Modi’s party builds commanding lead as Indian votes are counted
An estimated 600 million votes are being tallied.
Indian prime minister Narendra Modi and his party have a commanding lead as votes are counted after a six-week general election, sending the stock market soaring in anticipation of another five-year term for the Hindu nationalist leader.
Election Commission data show the Bharatiya Janata Party leading in contests for 300 out of 542 seats in Parliament, with the Congress party ahead in 50 contests.
The data did not indicate what percentage of the estimated 600 million votes had been counted. The count is expected to conclude by Thursday evening.
The election has been seen as a referendum on Mr Modi, whose economic reforms have had mixed results but whose popularity as a social underdog in India’s highly stratified society has endured.
Critics have said his Hindu-first platform risks exacerbating social tensions in the country of 1.3 billion people.
On the campaign trail, he presented himself as a self-made man with the confidence to cut red tape and unleash India’s economic potential, and labelled Congress party president Rahul Gandhi, the scion of a political dynasty that lost power in 2014, as an out-of-touch elite.
Half a dozen exit polls released after voting concluded on Sunday showed Mr Modi and the Bharatiya Janata Party (BJP) winning. A party or coalition needs a simple majority, or 272 of the seats in parliament’s lower house, to govern.
“Mr Modi’s going to be the next prime minister, we are very assured of that,” said Meenakshi Lekhi, a member of parliament running for re-election in New Delhi.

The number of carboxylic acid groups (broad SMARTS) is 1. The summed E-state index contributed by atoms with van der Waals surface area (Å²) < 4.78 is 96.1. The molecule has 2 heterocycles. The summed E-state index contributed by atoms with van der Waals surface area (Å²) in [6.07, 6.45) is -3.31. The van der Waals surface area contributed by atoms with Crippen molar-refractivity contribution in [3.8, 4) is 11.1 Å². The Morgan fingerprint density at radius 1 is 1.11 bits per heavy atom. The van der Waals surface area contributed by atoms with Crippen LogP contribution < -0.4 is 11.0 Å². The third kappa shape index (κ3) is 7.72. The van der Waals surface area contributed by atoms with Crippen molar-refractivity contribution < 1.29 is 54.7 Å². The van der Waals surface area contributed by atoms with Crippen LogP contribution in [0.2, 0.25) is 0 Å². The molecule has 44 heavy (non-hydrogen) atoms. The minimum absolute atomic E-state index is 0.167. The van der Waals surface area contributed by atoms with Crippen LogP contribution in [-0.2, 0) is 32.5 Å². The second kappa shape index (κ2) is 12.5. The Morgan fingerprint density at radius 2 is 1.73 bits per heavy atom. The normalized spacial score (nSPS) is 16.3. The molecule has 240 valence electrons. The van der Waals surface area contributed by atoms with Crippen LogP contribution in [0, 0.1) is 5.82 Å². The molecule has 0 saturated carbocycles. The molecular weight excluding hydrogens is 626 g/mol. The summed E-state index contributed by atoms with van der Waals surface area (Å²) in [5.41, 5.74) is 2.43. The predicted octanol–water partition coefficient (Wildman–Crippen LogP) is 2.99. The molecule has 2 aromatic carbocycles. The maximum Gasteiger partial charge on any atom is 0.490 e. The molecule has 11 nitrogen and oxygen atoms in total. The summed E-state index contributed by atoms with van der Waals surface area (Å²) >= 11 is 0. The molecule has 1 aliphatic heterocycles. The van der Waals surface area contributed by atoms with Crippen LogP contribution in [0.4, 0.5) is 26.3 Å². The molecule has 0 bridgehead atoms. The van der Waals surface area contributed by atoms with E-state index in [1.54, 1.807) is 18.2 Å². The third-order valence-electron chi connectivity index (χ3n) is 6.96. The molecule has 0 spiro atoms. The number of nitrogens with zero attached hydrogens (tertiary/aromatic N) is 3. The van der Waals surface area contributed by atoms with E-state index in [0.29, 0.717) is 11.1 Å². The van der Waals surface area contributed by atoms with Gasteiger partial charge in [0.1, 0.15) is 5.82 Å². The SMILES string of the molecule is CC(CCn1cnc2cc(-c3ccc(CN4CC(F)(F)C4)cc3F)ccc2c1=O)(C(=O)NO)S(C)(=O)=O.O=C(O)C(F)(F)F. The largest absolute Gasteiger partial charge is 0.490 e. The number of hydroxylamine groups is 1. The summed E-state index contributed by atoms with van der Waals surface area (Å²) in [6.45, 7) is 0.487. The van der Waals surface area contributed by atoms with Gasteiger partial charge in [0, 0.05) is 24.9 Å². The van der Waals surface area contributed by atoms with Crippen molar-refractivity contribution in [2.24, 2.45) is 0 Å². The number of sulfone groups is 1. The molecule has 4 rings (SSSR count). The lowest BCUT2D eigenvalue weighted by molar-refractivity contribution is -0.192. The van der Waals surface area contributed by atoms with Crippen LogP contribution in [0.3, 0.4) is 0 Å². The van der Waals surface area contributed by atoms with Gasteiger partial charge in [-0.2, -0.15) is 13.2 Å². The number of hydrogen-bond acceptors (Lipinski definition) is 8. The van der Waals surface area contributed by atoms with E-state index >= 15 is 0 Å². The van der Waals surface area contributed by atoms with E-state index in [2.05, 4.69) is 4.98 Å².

Outside BJP headquarters in New Delhi, hundreds of people cheered and shouted party slogans, lifting cardboard cut-outs of Mr Modi and party president Amit Shah as other people played drums.
The BJP harnessed social media, including Twitter, where Mr Modi has the world’s second-highest number of followers, and WhatsApp to reach out to millions of supporters.
In the world’s largest democratic exercise, voters cast ballots on 40 million electronic voting machines, a method India began using 15 years ago after complaints that the manual count of paper ballots was tainted by fraud and abuse.
Losing candidates and political parties have raised doubts about the accuracy and reliability of the electronic method, noting the machines are not used in the UK, France, Germany, the Netherlands or the US.
The issue hit the headlines again this week. Top opposition leaders met Election Commission officials after videos appeared on social media showing some electronic voting machines being moved.
The party officials alleged the machines were being moved to be altered, but the commission said the images showed unused machines being moved into storage.
The machines print a paper slip each time a vote is cast that is locked inside a box. A small percentage of the boxes will be opened and the printouts checked against the computerised results.
The time it takes to count the paper ballots is expected to delay the results by several hours.